The name did not appear until the 1830s when "&" was the 27th letter of the English alphabet. The mark concluded the alphabet with "X, Y, Z, and per se and" with "and per se" meaning "and by itself." This final phrase was slurred by English school children during recitation and reborn as "ampersand."
The sign may also precede lists or summations or even help to categorize numbers, like separating hours from minutes as in "5:30." The word comes from the Greek kolon meaning "limb" or a "part of verse."
In this example the two clauses would be perfectly permissible sentences on their own, but because they both relate to the same person and the same affection for felines, they are appropriately linked with a semi-colon. The addition of the prefix semi-, meaning "part," to the Greek root kolon meaning "part of verse" makes the semi-colon quite literally a part of a part.
The mark was invented by the Italian printer Aldus Manutius in the late 1400s, a time when the slash mark signified a pause. Manutius lowered the slash mark in relation to the line of text and curved it slightly around the final letter. This freed the slash mark to indicate a comparison and simultaneously gave birth to the comma.
From the Greek word elleipsein meaning "to fall short," this punctuation mark indicates an omission or suppression of letters or words. Oftentimes readers can infer which terms are replaced by the ellipsis, but in certain settings there's just no way to know.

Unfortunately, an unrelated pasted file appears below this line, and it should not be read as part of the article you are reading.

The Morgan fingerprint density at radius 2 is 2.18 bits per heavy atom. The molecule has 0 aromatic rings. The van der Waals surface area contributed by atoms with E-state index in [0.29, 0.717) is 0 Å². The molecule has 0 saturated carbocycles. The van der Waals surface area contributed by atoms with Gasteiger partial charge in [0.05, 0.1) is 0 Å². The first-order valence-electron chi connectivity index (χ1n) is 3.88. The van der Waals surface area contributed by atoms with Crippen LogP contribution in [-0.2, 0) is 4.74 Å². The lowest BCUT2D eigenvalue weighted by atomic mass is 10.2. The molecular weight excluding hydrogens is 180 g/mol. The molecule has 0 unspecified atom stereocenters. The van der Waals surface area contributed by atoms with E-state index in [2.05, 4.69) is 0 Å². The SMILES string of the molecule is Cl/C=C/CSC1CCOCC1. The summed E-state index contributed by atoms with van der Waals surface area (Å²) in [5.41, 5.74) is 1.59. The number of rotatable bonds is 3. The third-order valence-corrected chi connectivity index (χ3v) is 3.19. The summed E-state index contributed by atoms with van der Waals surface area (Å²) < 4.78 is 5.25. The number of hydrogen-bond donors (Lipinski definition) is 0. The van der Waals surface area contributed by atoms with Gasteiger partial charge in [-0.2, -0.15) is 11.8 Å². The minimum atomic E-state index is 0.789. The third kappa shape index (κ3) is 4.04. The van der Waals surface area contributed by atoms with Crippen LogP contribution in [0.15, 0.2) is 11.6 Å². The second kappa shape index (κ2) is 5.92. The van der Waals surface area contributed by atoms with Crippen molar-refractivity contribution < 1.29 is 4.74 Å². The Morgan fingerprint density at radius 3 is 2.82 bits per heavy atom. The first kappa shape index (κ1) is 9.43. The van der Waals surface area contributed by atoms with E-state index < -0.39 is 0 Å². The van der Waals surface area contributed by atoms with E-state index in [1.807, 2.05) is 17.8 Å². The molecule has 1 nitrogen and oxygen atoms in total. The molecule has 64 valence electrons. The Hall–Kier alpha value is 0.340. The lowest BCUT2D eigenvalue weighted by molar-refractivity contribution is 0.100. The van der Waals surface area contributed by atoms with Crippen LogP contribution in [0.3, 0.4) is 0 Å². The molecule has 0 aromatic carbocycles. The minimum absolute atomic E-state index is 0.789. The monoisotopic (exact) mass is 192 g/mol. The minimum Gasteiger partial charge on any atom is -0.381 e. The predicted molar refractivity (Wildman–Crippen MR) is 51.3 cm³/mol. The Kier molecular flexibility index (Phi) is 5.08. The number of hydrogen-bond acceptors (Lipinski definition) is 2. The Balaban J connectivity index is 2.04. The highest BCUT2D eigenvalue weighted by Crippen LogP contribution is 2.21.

The word came to English in the late 1500s as a direct loan from the Middle French apostrophe meaning "aversion" or "turning away." Following its induction into English, the symbol enjoyed extreme popularity in written text, the result of a centuries-long trend to imitate French culture.
Before mechanized printing, quotations were indicated by identifying the speaker or using a different typeface, like italics. At the time single quotation marks indicated a pithy comment or quip. But by the 1740s, mechanical printing had taken off and printers adopted quotation marks to indicate speech.
The term is derived from the Ancient Greek hypo + hen literally translated as "under one."
Historically, the mark was used to unite words or syllables, most likely indicating the way phrases were meant to be sung by Greek and Roman bards. Hyphens are still used today in choral notation to indicate connected syllables.
There is much speculation as to the origin of the question mark, but most attribute its invention to Alcuin of York, leading scholar and teacher in the court of Charlemagne.
In the 8th century, Alcuin indicated questions in his writing with a mark like "a lightning flash, striking from left to right," according to language writer Lynne Truss.
After centuries of hurried handwriting, the "i" became a line, placed over the "o," written quickly as a dot. The exclamation point was introduced into English in the 15th century as a "note of admiration."
In the case of the interrobang, both word and symbol are portmanteaus in that the word bang was used for "exclamation point" in 1950s secretarial vernacular. Similarly, the question mark is also known as the "interrogation mark."
The beginnings of punctuation lie in classical rhetoric--the art of oratory. Back in ancient Greece and Rome, when a speech was prepared in writing, marks were used to indicate where--and for how long--a speaker should pause.
These pauses (and eventually the marks themselves) were named after the sections they divided. The longest section was called a period, defined by Aristotle as "a portion of a speech that has in itself a beginning and an end." The shortest pause was a comma (literally, "that which is cut off"), and midway between the two was the colon--a "limb," "strophe," or "clause."